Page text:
That's semantics. The preserve is lush and serene and undisturbed, and so is the park land Crerie wants. He's not interested in a crappy hunk off the side of the highway.

I asked Crerie if he'd be willing to build his sculpture garden in the area of the McDowell Mountain Regional Park that was ravaged a few years ago by fires.

He says he hasn't ruled it out, but admits it's not quite what he's looking for.

"It's very flat," he says. "I've got to have undulating land that's more interesting."

Crerie insists that his sculpture garden would help the environment, rather than hurt it. He says he would commission environmentally sensitive artists to build some of the sculptures.

"I guess you'd say I'm not a purist, where purists don't want anybody to go to the desert, except to look at it, to walk through it," he says. "I think that the more people that can be encouraged to visit the desert -- this would help them, to have a sculpture park out there -- I think it would result in more conservation. People would be more aware of what we're doing."

Crerie had a small victory last week. The Maricopa County Parks and Recreation Commission voted to create a committee to look into the feasibility of Crerie's idea -- much to the horror of the McDowell Park Association, whose members had voted unanimously to oppose the notion of a sculpture garden in the park.

I am disturbed as well. We have preserved so little of the desert. Can't we just leave it alone?

If Frank Crerie wants to build a sculpture garden in the middle of the desert, he should do what his friends at Storm King Art Center did, and buy the land himself.

And if he can't find anyone to sell him the land he wants, he should consider that to be a sign, and put a sculpture garden in a place that could really use some beauty, like downtown Phoenix.

Abortion Aftermath

The story of Jackie Doe -- the 14-year-old girl who got a late-term abortion while in the state's care -- is yesterday's news. But we can expect the event to shape public policy in the coming months, particularly once the Arizona Legislature reconvenes in January.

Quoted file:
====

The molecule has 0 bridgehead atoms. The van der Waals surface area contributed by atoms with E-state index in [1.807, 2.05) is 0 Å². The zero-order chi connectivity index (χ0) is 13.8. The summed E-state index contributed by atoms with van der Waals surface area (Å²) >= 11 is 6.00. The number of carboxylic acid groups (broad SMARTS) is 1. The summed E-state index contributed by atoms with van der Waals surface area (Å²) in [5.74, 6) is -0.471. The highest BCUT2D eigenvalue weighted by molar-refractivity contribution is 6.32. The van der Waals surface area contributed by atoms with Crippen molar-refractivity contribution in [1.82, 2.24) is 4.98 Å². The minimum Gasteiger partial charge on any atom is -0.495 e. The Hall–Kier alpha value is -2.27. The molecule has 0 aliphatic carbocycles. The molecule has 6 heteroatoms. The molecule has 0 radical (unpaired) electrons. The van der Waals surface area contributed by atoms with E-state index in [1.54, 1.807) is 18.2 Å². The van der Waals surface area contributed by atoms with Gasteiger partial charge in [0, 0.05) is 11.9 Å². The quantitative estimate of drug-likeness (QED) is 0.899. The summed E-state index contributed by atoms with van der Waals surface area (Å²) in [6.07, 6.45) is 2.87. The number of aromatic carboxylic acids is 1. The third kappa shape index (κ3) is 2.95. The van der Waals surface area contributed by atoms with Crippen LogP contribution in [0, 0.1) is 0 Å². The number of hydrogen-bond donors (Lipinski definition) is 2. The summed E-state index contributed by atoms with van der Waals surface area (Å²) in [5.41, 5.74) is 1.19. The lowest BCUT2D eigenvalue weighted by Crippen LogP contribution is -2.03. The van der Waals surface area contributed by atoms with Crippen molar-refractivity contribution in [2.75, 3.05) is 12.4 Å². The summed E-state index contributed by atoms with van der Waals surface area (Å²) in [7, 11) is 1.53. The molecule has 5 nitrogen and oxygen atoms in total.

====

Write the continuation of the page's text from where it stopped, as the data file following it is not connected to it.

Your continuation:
House Speaker Jeff Groscost and his band of social conservatives likely will try to punish those who did them wrong by clearing the way for the abortion, including the state supremes, Governor Jane Dee Hull and officials at the Department of Economic Security. Word has it that John Clayton, Hull's appointee to the top slot at DES, will have a heck of a time winning confirmation at the legislature.

Now Clayton's opponents will have an easier time, thanks to Planned Parenthood of Central and Northern Arizona.

In early September, PPCNA President and CEO Brian Howard sent a letter to major donors regarding Planned Parenthood's involvement in Jackie Doe's case -- assuring them that although Howard didn't take much to the airwaves during the controversy, PPCNA was an integral part of Doe's care. And in so doing, he might have slammed the final nail in Clayton's coffin:

Buried in Howard's letter is the statement: ". . . PPCNA became engaged in Jackie's case at the request of officials from the Department of Economic Security. . . ."

That admission is sure to send Groscost et al. into apoplexy.

Another byproduct of the Jackie Doe story: heightened security concerns. The Department of Health Services had scheduled two public hearings -- one in Tucson, one in Phoenix -- to discuss proposed rules for the state's new abortion-clinic regulation law.

But DHS rules administrator Kathleen Phillips says the Tucson meeting was cancelled after DHS received complaints from abortion providers who were concerned because the meeting was not going to be held in a secure building. The Phoenix meeting will be held at 6:30 p.m. October 5 at the Arizona Department of Transportation Resource Development Center, 1130 North 22nd Avenue. And yes, Phillips says, that building is secure.

Contact Amy Silverman at 602-229-8443 or at her online address: [email protected]

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Amy Silverman is a two-time winner of the Arizona Press Club’s Journalist of the Year award. Her work has appeared on the radio show This American Life and in the New York Times, the Washington Post, Lenny Letter, and Brain, Child. She’s the co-curator of the live reading series Bar Flies, and a commentator for KJZZ, the NPR affiliate in Phoenix. Silverman is the author of the book My Heart Can’t Even Believe It: A Story of Science, Love, and Down Syndrome (Woodbine House 2016). Follow her on Instagram (@amysilverman), Twitter (@amysilvermanaz), and at